Last week Coronado Responded to the Draft of the Port Master Plan Update. Now, locals are taking matters in their own hands. SaveCoronado.com has been launched by residents Susan Anderson, Kelly Sarber, and Brad Gerbel. This group is not new in protecting Coronado as they were actively involved in the “Save Our Beach Coronado” initiative back in 2015. That movement focused on grassroots opposition to the proposed concrete bike path on the beach. A letter sent to The Coronado Times in 2015 stated that, “We are blessed to live in this community and it is our responsibility to work together to protect our most precious treasure — Coronado Beach.” And they did. When it was time to join forces again for the preservation of Coronado’s unique small town character, the same organizers reached out to the “Save Our Beach Coronado” group that had formed with about 500 people, and found themselves with similar commitments from residents to write letters and show up at meetings to stop a proposed 350 room hotel at the Ferry Landing. Kelly shares that while the trio has complementary skills and a common goal, they are not the only ones fighting to stop the hotel. “Similar to the Save Our Beach, the effort brought us together again and we reached out to the same loosely-based, group of residents who now want to organize around a goal to stop a hotel at the Ferry Landing. We are creating an opportunity for people to join a vocal, resident-oriented group interested in protecting our small town character.”
SaveCoronado.com provides the details on what the Port is proposing and what the environmental and quality of life impacts would be if this zoning change is allowed. It also makes very clear that July 31 is the deadline to reach out to the port. A sample letter can be found online for residents that may want help getting their message to the port planners. Additionally, this same letter was printed on blue paper and included this past Wednesday, July 24, with the local Eagle-Journal publication delivery. All the pre-written letter requires is a signature and stamp and it is ready to mail! Residents are encouraged to formulate their own comments as well.
While a letter may seem inconsequential, Kelly explains the power that everyone’s combined statements have in forcing the port to respond to the specific opposition to the hotel in addition to the political opposition from Coronado city council. When asked how many letters she hopes would be received by the port, she said, “we hope to see hundreds, if not thousands of written or emailed comments in opposition.” Kelly also points out that while other cities were visited by the port’s planners, Coronado had, by far, the most participation and media coverage, from 4/5 of San Diego’s TV stations plus hundreds of residents in attendance.
Kelly summarizes, “the Port should redirect their focus to reflect future plans that are conscious of what makes Coronado unique and not build another massive, shiny tower hotel with limited recreation or public access. The residents have stated they don’t want any hotel, especially a Miami Beach type proposal similar to what’s happening at Seaport Village. Plus we already have three huge hotels. Instead, why not create a unique experience at that property that reflects the Coronado small town feel and creates a hometown visitor experience that compliments our environment.”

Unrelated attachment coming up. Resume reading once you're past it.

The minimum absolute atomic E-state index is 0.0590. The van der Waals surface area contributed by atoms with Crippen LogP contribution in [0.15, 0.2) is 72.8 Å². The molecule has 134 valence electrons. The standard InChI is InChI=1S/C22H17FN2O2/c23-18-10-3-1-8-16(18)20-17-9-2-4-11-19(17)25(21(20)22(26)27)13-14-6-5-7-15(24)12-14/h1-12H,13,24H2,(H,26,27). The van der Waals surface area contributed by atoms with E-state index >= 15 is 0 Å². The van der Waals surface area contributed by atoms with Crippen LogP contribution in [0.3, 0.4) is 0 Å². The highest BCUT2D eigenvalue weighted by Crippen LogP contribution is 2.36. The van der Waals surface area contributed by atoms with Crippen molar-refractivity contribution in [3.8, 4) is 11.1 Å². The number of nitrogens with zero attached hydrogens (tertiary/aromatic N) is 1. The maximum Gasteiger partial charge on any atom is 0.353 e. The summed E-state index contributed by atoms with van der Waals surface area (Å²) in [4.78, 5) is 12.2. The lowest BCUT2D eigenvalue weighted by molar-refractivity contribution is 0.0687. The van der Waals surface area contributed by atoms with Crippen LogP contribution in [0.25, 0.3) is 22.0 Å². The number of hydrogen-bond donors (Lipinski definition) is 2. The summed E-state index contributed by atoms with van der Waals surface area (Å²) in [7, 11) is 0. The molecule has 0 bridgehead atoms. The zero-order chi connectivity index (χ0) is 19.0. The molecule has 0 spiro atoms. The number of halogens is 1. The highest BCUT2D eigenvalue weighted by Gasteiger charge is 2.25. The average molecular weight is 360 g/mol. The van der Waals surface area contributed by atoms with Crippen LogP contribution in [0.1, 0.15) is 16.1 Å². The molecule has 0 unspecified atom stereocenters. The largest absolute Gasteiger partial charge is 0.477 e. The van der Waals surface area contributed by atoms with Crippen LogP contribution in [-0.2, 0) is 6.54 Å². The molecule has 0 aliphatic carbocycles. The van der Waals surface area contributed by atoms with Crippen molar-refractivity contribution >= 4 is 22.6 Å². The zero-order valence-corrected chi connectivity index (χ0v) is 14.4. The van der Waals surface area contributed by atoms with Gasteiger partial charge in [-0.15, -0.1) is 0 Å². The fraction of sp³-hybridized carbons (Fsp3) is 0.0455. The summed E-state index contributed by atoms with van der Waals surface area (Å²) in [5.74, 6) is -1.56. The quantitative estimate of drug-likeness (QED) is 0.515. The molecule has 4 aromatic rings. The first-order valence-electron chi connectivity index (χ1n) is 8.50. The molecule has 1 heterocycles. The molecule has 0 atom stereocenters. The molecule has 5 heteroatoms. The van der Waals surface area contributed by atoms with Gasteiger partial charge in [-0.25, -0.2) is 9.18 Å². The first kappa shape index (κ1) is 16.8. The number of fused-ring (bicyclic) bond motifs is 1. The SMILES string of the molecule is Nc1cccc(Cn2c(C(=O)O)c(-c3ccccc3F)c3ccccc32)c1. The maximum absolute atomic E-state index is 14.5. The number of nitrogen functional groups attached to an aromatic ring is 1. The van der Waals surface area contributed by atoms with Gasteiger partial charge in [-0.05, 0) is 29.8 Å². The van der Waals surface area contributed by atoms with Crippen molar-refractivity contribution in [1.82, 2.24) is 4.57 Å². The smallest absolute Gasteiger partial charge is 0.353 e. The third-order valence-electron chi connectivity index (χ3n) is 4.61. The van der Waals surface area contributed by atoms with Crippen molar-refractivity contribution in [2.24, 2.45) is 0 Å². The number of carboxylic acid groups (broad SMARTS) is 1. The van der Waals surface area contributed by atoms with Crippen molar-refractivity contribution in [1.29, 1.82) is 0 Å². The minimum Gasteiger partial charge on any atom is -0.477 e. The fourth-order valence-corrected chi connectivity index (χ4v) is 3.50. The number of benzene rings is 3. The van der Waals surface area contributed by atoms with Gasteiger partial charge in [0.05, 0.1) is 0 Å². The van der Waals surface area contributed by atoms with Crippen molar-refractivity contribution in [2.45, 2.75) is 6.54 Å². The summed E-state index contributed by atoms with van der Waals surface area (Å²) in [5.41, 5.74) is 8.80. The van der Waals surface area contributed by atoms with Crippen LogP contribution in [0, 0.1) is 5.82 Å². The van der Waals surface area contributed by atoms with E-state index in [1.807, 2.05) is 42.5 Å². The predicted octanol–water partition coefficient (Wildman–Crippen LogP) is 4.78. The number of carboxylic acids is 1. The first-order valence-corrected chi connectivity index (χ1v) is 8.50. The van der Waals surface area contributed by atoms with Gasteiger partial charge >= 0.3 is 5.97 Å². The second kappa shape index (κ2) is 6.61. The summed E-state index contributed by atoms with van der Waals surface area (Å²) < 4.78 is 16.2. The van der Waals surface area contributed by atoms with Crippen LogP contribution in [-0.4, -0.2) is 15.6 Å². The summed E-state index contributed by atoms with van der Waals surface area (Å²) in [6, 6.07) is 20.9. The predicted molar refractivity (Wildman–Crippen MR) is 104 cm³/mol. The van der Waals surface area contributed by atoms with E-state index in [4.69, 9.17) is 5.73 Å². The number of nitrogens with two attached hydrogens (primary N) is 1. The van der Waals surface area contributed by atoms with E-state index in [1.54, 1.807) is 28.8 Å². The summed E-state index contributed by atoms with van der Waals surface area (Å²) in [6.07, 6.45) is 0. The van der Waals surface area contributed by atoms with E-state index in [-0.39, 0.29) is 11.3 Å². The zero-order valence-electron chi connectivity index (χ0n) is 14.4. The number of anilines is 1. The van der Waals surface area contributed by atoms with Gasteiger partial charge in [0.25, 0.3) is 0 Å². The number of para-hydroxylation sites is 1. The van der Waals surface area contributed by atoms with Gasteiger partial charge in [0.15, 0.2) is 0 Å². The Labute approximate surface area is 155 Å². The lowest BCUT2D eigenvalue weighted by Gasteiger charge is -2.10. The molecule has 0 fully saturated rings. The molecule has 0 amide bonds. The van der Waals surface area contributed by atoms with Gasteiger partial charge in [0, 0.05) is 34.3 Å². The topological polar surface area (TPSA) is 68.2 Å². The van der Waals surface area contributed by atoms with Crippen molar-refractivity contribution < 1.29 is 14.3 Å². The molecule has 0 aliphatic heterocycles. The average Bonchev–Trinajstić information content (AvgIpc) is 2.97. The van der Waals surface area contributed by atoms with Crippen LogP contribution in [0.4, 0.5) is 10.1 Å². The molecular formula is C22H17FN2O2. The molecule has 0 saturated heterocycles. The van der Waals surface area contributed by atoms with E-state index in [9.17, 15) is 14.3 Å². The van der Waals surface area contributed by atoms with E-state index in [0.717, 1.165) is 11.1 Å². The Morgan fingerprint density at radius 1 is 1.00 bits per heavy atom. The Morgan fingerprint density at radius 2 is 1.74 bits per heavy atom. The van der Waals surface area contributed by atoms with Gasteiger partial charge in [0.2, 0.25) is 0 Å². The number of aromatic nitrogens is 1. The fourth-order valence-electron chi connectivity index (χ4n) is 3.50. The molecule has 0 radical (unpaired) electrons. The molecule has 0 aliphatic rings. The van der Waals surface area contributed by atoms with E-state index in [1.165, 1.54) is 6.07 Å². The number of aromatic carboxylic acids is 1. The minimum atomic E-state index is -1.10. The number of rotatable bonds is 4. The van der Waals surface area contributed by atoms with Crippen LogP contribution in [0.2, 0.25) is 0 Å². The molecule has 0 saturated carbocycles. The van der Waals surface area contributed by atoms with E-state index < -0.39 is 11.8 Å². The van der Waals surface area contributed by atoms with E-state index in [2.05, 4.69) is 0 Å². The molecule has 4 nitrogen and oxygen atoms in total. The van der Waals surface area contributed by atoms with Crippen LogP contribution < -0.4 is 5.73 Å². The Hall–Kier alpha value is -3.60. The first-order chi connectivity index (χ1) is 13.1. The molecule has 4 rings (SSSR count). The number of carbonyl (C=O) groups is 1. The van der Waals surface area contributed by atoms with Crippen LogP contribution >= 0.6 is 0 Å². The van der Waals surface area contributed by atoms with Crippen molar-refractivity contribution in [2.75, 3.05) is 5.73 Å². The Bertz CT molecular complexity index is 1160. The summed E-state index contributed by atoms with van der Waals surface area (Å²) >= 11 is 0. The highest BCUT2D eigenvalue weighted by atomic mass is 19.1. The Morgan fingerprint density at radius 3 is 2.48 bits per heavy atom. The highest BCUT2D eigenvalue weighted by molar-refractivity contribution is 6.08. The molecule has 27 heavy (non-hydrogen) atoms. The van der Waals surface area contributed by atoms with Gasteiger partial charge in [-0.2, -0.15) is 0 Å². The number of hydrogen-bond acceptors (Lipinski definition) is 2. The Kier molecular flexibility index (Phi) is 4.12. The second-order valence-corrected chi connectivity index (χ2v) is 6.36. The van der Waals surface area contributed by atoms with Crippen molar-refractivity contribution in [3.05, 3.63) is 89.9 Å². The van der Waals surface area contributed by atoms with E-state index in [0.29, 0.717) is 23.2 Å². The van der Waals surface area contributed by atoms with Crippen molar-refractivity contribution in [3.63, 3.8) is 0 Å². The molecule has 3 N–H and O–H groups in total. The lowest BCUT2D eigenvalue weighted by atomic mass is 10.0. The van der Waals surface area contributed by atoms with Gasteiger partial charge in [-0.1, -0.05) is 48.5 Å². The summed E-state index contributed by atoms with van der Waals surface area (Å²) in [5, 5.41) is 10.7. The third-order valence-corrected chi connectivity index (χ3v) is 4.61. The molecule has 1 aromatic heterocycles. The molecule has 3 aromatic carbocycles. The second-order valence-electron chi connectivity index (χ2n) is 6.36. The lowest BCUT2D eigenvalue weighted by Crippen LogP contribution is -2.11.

As mentioned in the Port Master Plan Update article, Mayor Richard Bailey, who sides with the residents, explained that because the Coronado Ferry Landing LLC is a tenant of, and reports to, the Port of San Diego, the city has no power to prevent development on port owned property. It is up to the port to set policy in their Port Master Plan which includes restricting development along the Coronado side of the San Diego Bay. Every council member and Coronado’s City Manager stands in solidarity with Coronado residents.
Kelly points out that there may be other San Diego cities that are also part of the port’s district that would love and benefit from having a new hotel, with the resulting investment in the development of their water front property, including National City, Imperial Beach and Chula Vista.
Local sentiment is that the port should not move forward with their plan to build a 350 room hotel at the Ferry Landing with the knowledge that it would inevitably cause a political rift with Coronado, which no one wants. Kelly simplified the process ahead and stated that their grassroots organization’s goal is to make sure the port removes any type of zoning or policy change that would allow a hotel to be considered at the Ferry Landing. She concluded that “if a hotel were to be allowed by right, the port would be in the ironic position of championing the concept through all final approvals with the California Coastal Commission, against the wishes of the City of Coronado and people who live here.” She continued, “the Shores and the bridge forever changed Coronado’s character and the residents didn’t really have a say, so now Save Coronado is taking a stand that any further changes that create traffic and deteriorate the residents’ quality of life are not acceptable.”
Visit: SaveCoronado.com for a copy of the sample letter and additional information.